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README
multiplication_table.rb
test_mult.rb

README

From: http://rubylearning.org/class/mod/forum/discuss.php?d=3573

This one has been out there for a little while, it is a common problem with writing reports, etc.

What the challenge is (and I think anyone past week 2 or 3 can get this done) is write a program that provides the following output, with the following sample of use.
The output is shown first, I will make some notes about it to pay attention to below:

Press ENTER or type command to continue
 Times Table to 9
 ===========================
  1  2  3  4  5  6  7  8  9
  2  4  6  8 10 12 14 16 18
  3  6  9 12 15 18 21 24 27
  4  8 12 16 20 24 28 32 36
  5 10 15 20 25 30 35 40 45
  6 12 18 24 30 36 42 48 54
  7 14 21 28 35 42 49 56 63
  8 16 24 32 40 48 56 64 72
  9 18 27 36 45 54 63 72 81
 ===========================
 
 
 
   1   2   3   4   5   6   7   8   9  10  11  12  13  14  15  16  17  18  19  20
   2   4   6   8  10  12  14  16  18  20  22  24  26  28  30  32  34  36  38  40
   3   6   9  12  15  18  21  24  27  30  33  36  39  42  45  48  51  54  57  60
   4   8  12  16  20  24  28  32  36  40  44  48  52  56  60  64  68  72  76  80
   5  10  15  20  25  30  35  40  45  50  55  60  65  70  75  80  85  90  95 100
   6  12  18  24  30  36  42  48  54  60  66  72  78  84  90  96 102 108 114 120
   7  14  21  28  35  42  49  56  63  70  77  84  91  98 105 112 119 126 133 140
   8  16  24  32  40  48  56  64  72  80  88  96 104 112 120 128 136 144 152 160
   9  18  27  36  45  54  63  72  81  90  99 108 117 126 135 144 153 162 171 180
  10  20  30  40  50  60  70  80  90 100 110 120 130 140 150 160 170 180 190 200
  11  22  33  44  55  66  77  88  99 110 121 132 143 154 165 176 187 198 209 220
  12  24  36  48  60  72  84  96 108 120 132 144 156 168 180 192 204 216 228 240
  13  26  39  52  65  78  91 104 117 130 143 156 169 182 195 208 221 234 247 260
  14  28  42  56  70  84  98 112 126 140 154 168 182 196 210 224 238 252 266 280
  15  30  45  60  75  90 105 120 135 150 165 180 195 210 225 240 255 270 285 300
  16  32  48  64  80  96 112 128 144 160 176 192 208 224 240 256 272 288 304 320
  17  34  51  68  85 102 119 136 153 170 187 204 221 238 255 272 289 306 323 340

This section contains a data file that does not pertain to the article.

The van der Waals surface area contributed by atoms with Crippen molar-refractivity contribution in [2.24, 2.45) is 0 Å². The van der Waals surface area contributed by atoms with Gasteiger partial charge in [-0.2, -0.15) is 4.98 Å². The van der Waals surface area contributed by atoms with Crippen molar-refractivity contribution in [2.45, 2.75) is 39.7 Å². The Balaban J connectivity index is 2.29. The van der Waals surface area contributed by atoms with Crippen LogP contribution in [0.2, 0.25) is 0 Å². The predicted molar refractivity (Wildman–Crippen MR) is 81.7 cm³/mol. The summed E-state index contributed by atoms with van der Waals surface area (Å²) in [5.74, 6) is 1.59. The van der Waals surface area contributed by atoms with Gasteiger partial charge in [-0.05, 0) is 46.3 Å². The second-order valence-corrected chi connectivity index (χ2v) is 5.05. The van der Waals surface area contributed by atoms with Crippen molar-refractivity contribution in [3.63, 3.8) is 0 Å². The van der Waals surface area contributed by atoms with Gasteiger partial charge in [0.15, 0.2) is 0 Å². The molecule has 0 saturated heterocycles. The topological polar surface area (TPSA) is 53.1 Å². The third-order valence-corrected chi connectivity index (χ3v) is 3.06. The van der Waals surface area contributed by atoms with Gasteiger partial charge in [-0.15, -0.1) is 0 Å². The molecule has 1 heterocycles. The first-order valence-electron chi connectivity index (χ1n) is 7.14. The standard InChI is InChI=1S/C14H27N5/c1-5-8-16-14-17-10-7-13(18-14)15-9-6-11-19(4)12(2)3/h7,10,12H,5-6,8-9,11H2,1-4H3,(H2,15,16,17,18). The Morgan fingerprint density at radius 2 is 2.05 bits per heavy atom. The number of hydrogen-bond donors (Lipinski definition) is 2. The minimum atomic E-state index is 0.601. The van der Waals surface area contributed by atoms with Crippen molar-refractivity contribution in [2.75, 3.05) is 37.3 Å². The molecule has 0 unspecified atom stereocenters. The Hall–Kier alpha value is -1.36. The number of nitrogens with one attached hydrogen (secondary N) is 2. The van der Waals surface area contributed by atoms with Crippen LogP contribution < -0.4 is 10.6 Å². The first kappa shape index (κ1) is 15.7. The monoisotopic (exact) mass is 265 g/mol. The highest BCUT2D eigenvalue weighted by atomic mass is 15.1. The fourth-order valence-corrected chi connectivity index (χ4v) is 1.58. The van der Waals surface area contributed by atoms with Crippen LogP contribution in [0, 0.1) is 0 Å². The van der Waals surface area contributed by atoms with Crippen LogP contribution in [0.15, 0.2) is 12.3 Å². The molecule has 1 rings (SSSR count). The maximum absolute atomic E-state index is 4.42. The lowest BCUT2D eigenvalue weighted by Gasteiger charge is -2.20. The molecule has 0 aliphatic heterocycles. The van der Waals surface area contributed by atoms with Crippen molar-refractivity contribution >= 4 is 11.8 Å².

18  36  54  72  90 108 126 144 162 180 198 216 234 252 270 288 306 324 342 360
  19  38  57  76  95 114 133 152 171 190 209 228 247 266 285 304 323 342 361 380
  20  40  60  80 100 120 140 160 180 200 220 240 260 280 300 320 340 360 380 400
 
Press ENTER or type command to continue


You hopefully notice that there is a space in column 1 (or column 0 if you are a computer) for the optional heading in the first output sample. It was the reason I left the "Press ENTER or type command to continue, was to demonstrate the spacing. The prompt to continue is NOT part of the challenge.

Here is the sample use, which dictates the method name, the valid inputs for the table, the optional arguments, etc. Of course, any questions are welcome.

=begin
 
 multiplication_table (integer, heading = '', decorate = false)
      returns a string object.
=end
 
table1 = multiplication_table 9, 'Times Table to 9', true
table2 = multiplication_table 20
 
puts table1
puts 
puts table2


Here are the rules:

1) Required: method needs to provide an object. Don't just print to screen, it isn't the goal.
2) The method needs to accept an Integer.
3) Required: the table object should have uniform spacing throughout the table.
4) Optional: You should be able to decorate the table with and without a heading and with and without decoration when asked for.
5) Preferred but optional: The heading may be Centered to the table, and the decoration (if the decoration is there). The decoration should hang one space (on each side) over the area taken by the numeric matrix. The heading should be on or within the same guide. (As shown in the 9x9 grid). 

So, you may note that the method only takes one number. That is so there is no question about a YxY grid.

The goal here is having uniform columnar formatting, regardless of the result of the (valid) input. Everything else is 'extra' (and fun!).

Oh, only two samples were given, but, it should be able to handle decoration without heading, or heading without decoration, or both (as shown) or neither (as also shown). This part of it is the extra fun part.

Oh, a side note... You CAN copy and paste the sample solution for the 9x9 grid, and use that as test data, exactly as posted here (taking into account the "\n" that must exist as the last character of each line.

That is if you are using Test::Unit or Rspec or something other.


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